A week or two ago, there was a grand gathering of friends and neighbours, in connection with the Tarset Schools at Falstone. They met in Mr. Ridley's Keep, not far from Gote House. The reporter wasn't there ; he wishes very much that he had been—if only to see the Keep-for whether it be a mill or a monastery, a cottage or a castle, he cannot tell, as he never heard of such a place before. The singing was good-rather shrill perhaps, the speeches were good, and the fruit was good, so was the meeting altogether-and the Reporter hopes the results of it all will be good—the “end everlasting life,"-On the Tuesday after Christmas, about a hundred happy faces were to be seen in the schoolroom at Gateshead, which was decorated—like a little Crystal Palace—with evera greens and Chinese lanterns. Prizes, magic lanterns, and other good things followed, which will not be for gotten by many, till Christmas comes round again, There was also a joyous gathering at Trinity Church, Newcastle, on Christmas Day, and there were some who left the place scarcely able to say whether the cakes or the books were the best.

He that repents of a good act turns good into evil.

When we are weak we see what we are in ourselves ; when we are strong we see what we are in God.





Feb. 6 (srael's abode in IX & X.-Luke ii. 33–35.

Exod. v. Egypt. . 13 Sacrifice. XI. & XII.-Ex. xiv. 27-30. Numb. xxviii.; Het

ix, 13-28. 20 Pentecost. XIV. Numb. xiv. 20–23. Levit, xxiii,

27 Jews' Settlement XV.-Jobn xx, 2-5.

in Canaan.

Joshua xxiv.

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ABOUT twenty years ago, there dwelt in the town of
Leicester a widow in very straitened circumstances, who
possessed a liberal sou), and whose strange device to raise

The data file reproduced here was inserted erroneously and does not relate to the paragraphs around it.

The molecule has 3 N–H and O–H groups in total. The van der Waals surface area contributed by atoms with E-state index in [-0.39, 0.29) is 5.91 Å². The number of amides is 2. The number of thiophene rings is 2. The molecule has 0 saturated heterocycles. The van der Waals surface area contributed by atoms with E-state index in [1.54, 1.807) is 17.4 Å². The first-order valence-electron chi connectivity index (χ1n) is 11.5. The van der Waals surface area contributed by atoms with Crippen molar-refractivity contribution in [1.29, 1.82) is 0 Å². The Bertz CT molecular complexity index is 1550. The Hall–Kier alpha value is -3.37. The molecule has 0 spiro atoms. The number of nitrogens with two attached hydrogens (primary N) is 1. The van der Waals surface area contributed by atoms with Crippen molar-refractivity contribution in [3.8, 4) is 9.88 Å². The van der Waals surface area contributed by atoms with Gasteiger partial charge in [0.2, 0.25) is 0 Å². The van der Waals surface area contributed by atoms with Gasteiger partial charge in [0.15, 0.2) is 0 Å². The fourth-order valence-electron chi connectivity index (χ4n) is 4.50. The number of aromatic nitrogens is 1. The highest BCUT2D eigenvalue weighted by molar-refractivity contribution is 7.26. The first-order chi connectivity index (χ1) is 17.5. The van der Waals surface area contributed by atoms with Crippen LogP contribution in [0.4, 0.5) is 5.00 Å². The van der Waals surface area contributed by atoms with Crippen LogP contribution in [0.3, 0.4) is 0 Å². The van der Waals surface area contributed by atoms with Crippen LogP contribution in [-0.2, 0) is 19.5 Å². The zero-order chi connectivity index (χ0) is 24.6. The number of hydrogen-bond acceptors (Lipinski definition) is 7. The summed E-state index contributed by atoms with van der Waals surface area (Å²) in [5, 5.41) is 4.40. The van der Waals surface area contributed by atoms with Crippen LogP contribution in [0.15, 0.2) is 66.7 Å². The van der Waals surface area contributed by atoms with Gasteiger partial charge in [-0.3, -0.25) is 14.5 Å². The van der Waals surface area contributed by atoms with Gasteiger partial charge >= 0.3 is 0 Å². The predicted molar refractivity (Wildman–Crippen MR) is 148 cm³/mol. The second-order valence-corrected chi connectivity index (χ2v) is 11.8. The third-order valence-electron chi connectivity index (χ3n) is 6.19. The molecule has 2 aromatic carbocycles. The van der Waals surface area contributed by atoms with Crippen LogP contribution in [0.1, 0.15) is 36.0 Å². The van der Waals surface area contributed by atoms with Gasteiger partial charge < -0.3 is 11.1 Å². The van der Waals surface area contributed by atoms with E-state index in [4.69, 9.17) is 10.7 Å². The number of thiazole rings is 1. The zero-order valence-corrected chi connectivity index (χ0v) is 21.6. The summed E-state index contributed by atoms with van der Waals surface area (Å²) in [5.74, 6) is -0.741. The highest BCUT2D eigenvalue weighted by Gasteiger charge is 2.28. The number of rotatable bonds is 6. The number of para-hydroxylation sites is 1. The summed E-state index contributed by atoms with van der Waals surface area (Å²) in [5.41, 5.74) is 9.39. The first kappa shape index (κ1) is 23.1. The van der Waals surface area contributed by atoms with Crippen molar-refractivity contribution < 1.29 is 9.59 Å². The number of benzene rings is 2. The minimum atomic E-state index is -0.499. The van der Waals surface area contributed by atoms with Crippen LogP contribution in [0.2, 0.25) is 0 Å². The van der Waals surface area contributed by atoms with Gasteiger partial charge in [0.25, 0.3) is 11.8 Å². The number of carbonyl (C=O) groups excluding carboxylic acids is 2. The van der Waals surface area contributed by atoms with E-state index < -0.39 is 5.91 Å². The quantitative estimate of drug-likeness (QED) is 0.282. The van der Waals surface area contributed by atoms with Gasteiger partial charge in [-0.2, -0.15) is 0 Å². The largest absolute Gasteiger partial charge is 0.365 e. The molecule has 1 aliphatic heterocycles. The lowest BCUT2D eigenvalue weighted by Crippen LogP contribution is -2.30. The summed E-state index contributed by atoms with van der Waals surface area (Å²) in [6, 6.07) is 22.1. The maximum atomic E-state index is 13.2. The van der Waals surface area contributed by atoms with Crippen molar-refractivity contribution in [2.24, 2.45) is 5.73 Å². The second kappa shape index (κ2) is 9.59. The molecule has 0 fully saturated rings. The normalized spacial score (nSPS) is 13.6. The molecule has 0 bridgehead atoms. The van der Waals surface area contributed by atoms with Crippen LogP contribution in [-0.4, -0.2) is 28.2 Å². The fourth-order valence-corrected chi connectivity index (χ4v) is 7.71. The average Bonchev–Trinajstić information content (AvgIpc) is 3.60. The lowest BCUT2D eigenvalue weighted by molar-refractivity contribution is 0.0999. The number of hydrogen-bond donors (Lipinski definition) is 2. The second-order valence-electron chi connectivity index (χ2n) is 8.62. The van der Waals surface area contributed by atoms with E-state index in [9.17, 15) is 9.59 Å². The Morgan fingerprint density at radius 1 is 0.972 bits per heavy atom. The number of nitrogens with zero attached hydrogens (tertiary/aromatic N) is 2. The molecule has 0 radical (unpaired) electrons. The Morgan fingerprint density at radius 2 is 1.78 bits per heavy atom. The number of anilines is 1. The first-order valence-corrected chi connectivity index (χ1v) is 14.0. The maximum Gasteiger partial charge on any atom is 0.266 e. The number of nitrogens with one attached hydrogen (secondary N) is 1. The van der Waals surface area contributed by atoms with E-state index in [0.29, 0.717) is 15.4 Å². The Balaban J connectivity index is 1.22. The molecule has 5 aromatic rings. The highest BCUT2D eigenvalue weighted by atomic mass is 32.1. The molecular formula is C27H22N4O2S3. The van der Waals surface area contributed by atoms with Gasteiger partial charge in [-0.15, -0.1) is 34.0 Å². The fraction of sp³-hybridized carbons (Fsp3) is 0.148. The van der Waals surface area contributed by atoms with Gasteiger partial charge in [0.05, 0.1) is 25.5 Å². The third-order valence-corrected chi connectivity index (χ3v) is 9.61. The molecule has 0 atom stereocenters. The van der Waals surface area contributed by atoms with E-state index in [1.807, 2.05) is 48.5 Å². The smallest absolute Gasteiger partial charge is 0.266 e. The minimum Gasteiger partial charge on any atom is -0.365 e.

a bit of money," as she termed it, for the missionaries, proved very successful ; and yet, perhaps, it was one that would have entered very few heads but her own.

I well remember calling on the poor old dame after the annual missionary meeting was over, as she left before the audience had retired in order that she might escape observation. Her hand was in her pocket, and I saw that her heart was full, so I sat down beside her children; on which she immediately said, “If you please, ma'am, I am going to have a little bit of a lift at the stone. It is only a little that such a one as I can do, but I wish to do all I can.” So saying, she placed twenty-five shil. lings in my hand. On the preceding Sunday she had heard a sermon from John xi. 39, 40, in which the

MARCH, 1859.


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ignorance of the heathen, and the hindrances in the way of their conversion, were compared to the stone on the grave of Lazarus, 'which had to be removed by human effort before the Lord of life di-played his mighty power, and quickened the dead body within ; and the congregation had been urged to put forth their best efforts to remove the ponderous stone.

Judging from the poor woman's appearance that she was not able to spare so large a sum, I said, “I can't take this. I am sure you can't spare it.” She replied, with much feeling, “ I could do very well with it all, ma'am ; but I dare not touch it : I promised it to God, and you must have it for the missionaries." Her remarks led me to inquire what she meant by promising it to God? In reply, she stated that she had attended a missionary meeting some months before, where mention had been made of a poor man, who, having no money spare,

had determined to give the produce of one of his pear trees to the funds of the society, and that the sale of the fruit had produced nearly two pounds. “I had no garden nor pear tree," she continued," and so I could not help in that way; but I determined to contrive some plan for raising a bit of money. At length I thought that, as I had some knowledge of herbs, I could prepare some Hoarhound Lozenges, which would be serviceable to people having coughs and colds. So I purchased some brown sugar; and, having obtained three different kinds of herbs, I began my work. I solemnly promised that threepence out of every pound of

sugar I boiled up should be put by for the Missionary Society. Her trade," she said, "had prospered wonderfully. Her lozenges had done a power of good to many people.” She added, "I have boiled up one hundred pounds of sugar;" and, pointing to the money still in my hand, she exclaimed

There, ma'am, you have One Hundred Threepences! I promised it to God, and I dare not touch it; and I mean to go on with my work.”

She did go on with her work, and for many succeeding years came with her “ bit of money" to the treasurer, and had a fresh “ lift at the stone."